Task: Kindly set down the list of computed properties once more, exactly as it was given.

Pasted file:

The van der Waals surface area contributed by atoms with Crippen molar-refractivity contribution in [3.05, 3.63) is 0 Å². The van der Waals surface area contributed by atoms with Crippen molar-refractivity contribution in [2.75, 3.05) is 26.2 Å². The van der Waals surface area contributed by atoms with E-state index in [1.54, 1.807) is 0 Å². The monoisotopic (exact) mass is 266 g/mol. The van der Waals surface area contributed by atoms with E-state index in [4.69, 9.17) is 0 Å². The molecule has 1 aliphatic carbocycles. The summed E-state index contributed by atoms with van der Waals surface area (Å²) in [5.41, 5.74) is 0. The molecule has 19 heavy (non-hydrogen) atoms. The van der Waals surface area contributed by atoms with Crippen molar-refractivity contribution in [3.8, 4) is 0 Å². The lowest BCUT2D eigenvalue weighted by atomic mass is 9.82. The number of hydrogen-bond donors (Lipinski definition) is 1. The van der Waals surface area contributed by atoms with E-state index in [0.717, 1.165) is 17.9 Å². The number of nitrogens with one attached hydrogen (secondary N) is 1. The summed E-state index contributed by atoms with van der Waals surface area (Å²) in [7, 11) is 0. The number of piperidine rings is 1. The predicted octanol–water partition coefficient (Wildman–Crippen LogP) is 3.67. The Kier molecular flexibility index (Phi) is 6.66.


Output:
The van der Waals surface area contributed by atoms with Crippen molar-refractivity contribution in [3.05, 3.63) is 0 Å². The van der Waals surface area contributed by atoms with Crippen molar-refractivity contribution in [2.75, 3.05) is 26.2 Å². The van der Waals surface area contributed by atoms with E-state index in [1.54, 1.807) is 0 Å². The monoisotopic (exact) mass is 266 g/mol. The van der Waals surface area contributed by atoms with E-state index in [4.69, 9.17) is 0 Å². The molecule has 1 aliphatic carbocycles. The summed E-state index contributed by atoms with van der Waals surface area (Å²) in [5.41, 5.74) is 0. The molecule has 19 heavy (non-hydrogen) atoms. The van der Waals surface area contributed by atoms with Crippen molar-refractivity contribution in [3.8, 4) is 0 Å². The lowest BCUT2D eigenvalue weighted by atomic mass is 9.82. The number of hydrogen-bond donors (Lipinski definition) is 1. The van der Waals surface area contributed by atoms with E-state index in [0.717, 1.165) is 17.9 Å². The number of nitrogens with one attached hydrogen (secondary N) is 1. The summed E-state index contributed by atoms with van der Waals surface area (Å²) in [7, 11) is 0. The number of piperidine rings is 1. The predicted octanol–water partition coefficient (Wildman–Crippen LogP) is 3.67. The Kier molecular flexibility index (Phi) is 6.66.